Three CEOs from the Multicultural Innovation Lab talk about what they’ve learned and where they want to go.
Starting a company is difficult enough, but owning the role of CEO is something that can take time, as participants in the Multicultural Innovation Lab, Morgan Stanley’s startup accelerator, can attest.
The firm started the Multicultural Innovation Lab in 2017, inviting technology entrepreneurs to work out of our Times Square headquarters. The linchpin of the experience hinges on mentoring. Every company works with dedicated senior leaders across the firm who help coach Lab participants throughout the accelerator program. Meanwhile, Curriculum Days bring professionals from inside and outside the firm to discuss their areas of expertise, rounding out participants’ exposure to a broad range of the knowledge and experience crucial to their strategy, planning and execution.
We sat down with three of this year’s participants to discuss their experiences midway through the Lab, assessing what they’ve learned about running their companies through the content included in the Morgan Stanley program.
SaLisa L. Berrien is Founder and CEO of COI Energy Services, which connects utilities and their business customers to help optimize flexible energy resources.
Modjossorica Elysee is Founder and CEO of BeautyLynk, which provides customers with on-demand beauty professionals at the customer’s desired location.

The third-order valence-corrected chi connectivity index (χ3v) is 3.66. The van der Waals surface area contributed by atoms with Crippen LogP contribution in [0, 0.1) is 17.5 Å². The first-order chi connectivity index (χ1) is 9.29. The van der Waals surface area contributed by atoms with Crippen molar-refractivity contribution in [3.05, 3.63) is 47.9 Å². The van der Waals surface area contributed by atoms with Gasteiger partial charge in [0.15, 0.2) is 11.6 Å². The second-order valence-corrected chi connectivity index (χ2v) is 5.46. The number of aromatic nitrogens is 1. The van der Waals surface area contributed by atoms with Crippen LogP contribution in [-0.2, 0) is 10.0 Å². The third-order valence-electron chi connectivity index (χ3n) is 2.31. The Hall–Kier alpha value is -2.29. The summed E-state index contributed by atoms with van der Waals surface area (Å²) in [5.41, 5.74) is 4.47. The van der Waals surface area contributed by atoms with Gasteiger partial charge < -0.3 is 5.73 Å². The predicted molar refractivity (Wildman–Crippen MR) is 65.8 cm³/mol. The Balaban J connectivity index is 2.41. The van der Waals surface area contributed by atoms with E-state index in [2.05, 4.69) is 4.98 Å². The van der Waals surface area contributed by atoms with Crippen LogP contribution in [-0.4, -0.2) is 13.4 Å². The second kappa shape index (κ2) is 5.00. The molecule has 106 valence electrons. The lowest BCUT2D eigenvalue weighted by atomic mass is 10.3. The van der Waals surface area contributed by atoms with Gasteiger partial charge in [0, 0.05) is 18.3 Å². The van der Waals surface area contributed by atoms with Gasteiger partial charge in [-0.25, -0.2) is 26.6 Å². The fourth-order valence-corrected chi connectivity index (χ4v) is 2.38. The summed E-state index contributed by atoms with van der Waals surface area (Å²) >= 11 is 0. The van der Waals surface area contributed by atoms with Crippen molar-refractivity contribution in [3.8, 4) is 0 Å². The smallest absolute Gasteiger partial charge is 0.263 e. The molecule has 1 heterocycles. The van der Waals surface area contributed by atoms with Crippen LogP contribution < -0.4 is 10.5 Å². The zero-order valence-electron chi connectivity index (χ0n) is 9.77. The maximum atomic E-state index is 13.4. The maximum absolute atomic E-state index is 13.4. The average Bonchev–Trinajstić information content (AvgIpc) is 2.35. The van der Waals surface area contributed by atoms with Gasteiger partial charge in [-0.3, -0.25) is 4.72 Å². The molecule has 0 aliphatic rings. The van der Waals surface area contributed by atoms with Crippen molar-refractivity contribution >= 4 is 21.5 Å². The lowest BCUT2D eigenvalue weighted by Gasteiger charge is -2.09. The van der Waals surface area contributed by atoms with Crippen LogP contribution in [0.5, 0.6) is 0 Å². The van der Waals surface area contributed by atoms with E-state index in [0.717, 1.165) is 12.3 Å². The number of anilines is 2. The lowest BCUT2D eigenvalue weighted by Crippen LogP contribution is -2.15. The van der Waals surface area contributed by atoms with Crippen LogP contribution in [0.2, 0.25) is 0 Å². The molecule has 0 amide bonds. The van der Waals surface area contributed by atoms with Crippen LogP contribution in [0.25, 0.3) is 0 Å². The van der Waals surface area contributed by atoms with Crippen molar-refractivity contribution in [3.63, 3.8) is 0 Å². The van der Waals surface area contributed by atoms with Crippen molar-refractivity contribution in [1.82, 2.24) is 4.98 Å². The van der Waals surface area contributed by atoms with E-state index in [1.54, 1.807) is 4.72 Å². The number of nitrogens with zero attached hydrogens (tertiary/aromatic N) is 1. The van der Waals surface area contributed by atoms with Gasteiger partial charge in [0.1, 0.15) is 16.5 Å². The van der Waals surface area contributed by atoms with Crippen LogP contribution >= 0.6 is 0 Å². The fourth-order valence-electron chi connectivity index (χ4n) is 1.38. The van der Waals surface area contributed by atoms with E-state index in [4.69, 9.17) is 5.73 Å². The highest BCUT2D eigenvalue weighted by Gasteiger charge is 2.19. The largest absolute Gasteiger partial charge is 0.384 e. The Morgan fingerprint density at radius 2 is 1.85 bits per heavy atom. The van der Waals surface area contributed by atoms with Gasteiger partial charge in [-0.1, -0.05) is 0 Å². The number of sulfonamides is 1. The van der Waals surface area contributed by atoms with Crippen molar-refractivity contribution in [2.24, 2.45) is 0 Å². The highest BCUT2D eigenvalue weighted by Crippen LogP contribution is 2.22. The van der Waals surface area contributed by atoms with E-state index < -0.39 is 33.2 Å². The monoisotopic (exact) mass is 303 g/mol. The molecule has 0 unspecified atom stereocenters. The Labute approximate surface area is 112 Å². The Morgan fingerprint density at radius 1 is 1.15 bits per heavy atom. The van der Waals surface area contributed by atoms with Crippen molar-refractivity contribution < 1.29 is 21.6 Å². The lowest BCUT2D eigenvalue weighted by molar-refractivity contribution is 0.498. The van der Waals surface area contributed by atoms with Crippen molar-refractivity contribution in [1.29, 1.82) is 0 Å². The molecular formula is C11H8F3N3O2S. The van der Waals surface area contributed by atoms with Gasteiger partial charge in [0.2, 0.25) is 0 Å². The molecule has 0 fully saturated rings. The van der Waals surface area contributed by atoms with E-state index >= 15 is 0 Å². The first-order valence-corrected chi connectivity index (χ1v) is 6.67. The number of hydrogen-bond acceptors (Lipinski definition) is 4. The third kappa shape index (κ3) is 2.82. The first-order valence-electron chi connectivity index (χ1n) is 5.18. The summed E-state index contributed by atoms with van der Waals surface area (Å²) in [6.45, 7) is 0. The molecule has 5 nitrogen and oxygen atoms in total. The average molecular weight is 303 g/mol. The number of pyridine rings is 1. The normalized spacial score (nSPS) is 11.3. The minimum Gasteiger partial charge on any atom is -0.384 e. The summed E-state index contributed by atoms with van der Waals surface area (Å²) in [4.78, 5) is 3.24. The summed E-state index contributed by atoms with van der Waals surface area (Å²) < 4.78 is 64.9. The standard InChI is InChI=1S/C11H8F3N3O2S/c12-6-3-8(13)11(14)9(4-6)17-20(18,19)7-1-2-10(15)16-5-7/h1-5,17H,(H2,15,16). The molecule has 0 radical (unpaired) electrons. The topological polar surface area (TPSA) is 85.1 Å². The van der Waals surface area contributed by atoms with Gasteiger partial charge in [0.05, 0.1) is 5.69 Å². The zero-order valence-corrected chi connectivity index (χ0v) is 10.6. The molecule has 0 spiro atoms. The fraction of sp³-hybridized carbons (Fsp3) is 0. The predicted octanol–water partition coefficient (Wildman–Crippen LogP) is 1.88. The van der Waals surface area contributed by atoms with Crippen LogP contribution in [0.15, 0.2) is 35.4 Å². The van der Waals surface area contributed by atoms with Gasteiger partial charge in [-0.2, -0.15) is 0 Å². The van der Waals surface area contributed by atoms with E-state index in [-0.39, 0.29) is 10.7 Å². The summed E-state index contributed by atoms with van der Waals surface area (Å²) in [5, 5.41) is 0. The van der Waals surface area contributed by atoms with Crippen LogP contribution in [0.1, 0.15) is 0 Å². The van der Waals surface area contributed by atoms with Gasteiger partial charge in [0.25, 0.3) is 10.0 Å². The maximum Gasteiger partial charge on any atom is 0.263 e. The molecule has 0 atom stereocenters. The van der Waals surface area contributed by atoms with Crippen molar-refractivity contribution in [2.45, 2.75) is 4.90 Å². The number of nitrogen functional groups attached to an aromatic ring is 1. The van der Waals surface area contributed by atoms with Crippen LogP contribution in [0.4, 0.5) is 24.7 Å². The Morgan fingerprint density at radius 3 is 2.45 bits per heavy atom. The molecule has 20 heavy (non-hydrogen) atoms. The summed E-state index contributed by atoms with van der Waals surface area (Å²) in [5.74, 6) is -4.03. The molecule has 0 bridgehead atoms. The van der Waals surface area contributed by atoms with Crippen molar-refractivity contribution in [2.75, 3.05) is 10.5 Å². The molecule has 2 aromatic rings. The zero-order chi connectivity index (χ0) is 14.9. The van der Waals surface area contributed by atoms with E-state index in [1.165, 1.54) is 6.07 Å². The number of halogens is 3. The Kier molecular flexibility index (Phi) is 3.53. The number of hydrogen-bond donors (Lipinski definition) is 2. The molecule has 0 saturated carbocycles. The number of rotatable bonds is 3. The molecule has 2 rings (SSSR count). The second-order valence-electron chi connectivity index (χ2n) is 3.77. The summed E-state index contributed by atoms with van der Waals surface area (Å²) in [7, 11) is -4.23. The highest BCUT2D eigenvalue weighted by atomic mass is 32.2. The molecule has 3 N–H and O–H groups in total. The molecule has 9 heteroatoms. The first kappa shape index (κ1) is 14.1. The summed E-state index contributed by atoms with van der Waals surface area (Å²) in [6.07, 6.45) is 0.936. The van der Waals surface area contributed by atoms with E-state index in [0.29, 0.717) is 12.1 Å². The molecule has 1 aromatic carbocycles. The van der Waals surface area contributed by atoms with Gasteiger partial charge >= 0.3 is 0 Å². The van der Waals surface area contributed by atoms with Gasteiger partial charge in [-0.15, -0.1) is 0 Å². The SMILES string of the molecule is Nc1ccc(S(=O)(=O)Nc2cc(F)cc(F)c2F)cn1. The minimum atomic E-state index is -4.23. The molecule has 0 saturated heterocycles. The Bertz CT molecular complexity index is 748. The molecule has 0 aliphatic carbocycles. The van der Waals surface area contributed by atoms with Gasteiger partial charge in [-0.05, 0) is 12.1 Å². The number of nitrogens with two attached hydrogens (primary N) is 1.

Lora Ivanova is Co-founder and CEO of MyLabBox, a comprehensive testing-to-treatment platform for sexually transmitted diseases.
Moderator: Curriculum Days are a big part of the Lab experience. Which of the sessions have been most valuable for you?
Berrien: They've all been pretty phenomenal - we recently had a session about understanding your financials and knowing that your financials tell stories. I realized that I had not thought hard enough about the story my financials were telling. The session gave me more insight, at a critical time when I’m about to go out and try to raise a round of funding.
Elysee: My favorite curriculum presentations so far have been around Product Development, Cybersecurity and Legal. Those are all very important issues to me right now, especially with about 26 states changing their regulatory approach to beauty professionals. We are also looking at what it means to build out cybersecurity for our platform and whether or not to outsource that.
Ivanova: I always find things in the curriculum that are surprising lessons, things that I maybe didn't think about. And I particularly enjoy the one-on-ones, which are weekly or biweekly sit-downs with the entire management team at the Lab, where we get a chance to really bring them up to speed on where we are with the company. We talk about some of the challenges we're dealing with, some of the initiatives we're pursuing, and get real-time feedback. I'll either have questions answered or brainstorm ideas, or just a, “Yay, you!” sometimes, which is also very helpful.
Moderator: Let's talk about the role of your mentor at the firm. Who is your mentor, and what has it been like to work with him or her?